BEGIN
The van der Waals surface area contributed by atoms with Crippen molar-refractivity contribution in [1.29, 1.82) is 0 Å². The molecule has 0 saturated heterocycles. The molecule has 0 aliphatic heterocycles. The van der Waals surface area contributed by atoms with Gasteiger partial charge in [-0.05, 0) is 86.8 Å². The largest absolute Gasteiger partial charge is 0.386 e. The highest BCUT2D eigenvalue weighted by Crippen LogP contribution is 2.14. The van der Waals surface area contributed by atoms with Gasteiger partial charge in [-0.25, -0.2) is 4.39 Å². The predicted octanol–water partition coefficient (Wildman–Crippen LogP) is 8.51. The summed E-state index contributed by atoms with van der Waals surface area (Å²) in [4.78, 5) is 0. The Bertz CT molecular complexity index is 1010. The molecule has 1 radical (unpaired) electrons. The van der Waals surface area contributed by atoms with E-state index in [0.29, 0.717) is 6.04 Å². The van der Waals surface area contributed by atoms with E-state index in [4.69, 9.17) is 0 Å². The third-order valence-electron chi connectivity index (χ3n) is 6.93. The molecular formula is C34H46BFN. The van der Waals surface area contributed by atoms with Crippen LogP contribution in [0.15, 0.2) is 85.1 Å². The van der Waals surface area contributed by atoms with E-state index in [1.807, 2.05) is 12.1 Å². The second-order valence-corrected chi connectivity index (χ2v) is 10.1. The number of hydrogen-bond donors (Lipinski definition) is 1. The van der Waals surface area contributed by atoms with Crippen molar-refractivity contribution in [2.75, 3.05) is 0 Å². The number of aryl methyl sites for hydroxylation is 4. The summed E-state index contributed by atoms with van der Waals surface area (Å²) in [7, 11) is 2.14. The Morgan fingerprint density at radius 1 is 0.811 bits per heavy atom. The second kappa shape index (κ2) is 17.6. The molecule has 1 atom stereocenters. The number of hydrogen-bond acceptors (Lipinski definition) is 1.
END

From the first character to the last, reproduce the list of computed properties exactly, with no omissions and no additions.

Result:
The van der Waals surface area contributed by atoms with Crippen molar-refractivity contribution in [1.29, 1.82) is 0 Å². The molecule has 0 saturated heterocycles. The molecule has 0 aliphatic heterocycles. The van der Waals surface area contributed by atoms with Gasteiger partial charge in [-0.05, 0) is 86.8 Å². The largest absolute Gasteiger partial charge is 0.386 e. The highest BCUT2D eigenvalue weighted by Crippen LogP contribution is 2.14. The van der Waals surface area contributed by atoms with Gasteiger partial charge in [-0.25, -0.2) is 4.39 Å². The predicted octanol–water partition coefficient (Wildman–Crippen LogP) is 8.51. The summed E-state index contributed by atoms with van der Waals surface area (Å²) in [4.78, 5) is 0. The Bertz CT molecular complexity index is 1010. The molecule has 1 radical (unpaired) electrons. The van der Waals surface area contributed by atoms with E-state index in [0.29, 0.717) is 6.04 Å². The van der Waals surface area contributed by atoms with E-state index in [4.69, 9.17) is 0 Å². The third-order valence-electron chi connectivity index (χ3n) is 6.93. The molecular formula is C34H46BFN. The van der Waals surface area contributed by atoms with Crippen LogP contribution in [0.15, 0.2) is 85.1 Å². The van der Waals surface area contributed by atoms with E-state index in [1.807, 2.05) is 12.1 Å². The second-order valence-corrected chi connectivity index (χ2v) is 10.1. The number of hydrogen-bond donors (Lipinski definition) is 1. The van der Waals surface area contributed by atoms with Crippen molar-refractivity contribution in [2.75, 3.05) is 0 Å². The number of aryl methyl sites for hydroxylation is 4. The summed E-state index contributed by atoms with van der Waals surface area (Å²) in [7, 11) is 2.14. The Morgan fingerprint density at radius 1 is 0.811 bits per heavy atom. The second kappa shape index (κ2) is 17.6. The molecule has 1 atom stereocenters. The number of hydrogen-bond acceptors (Lipinski definition) is 1.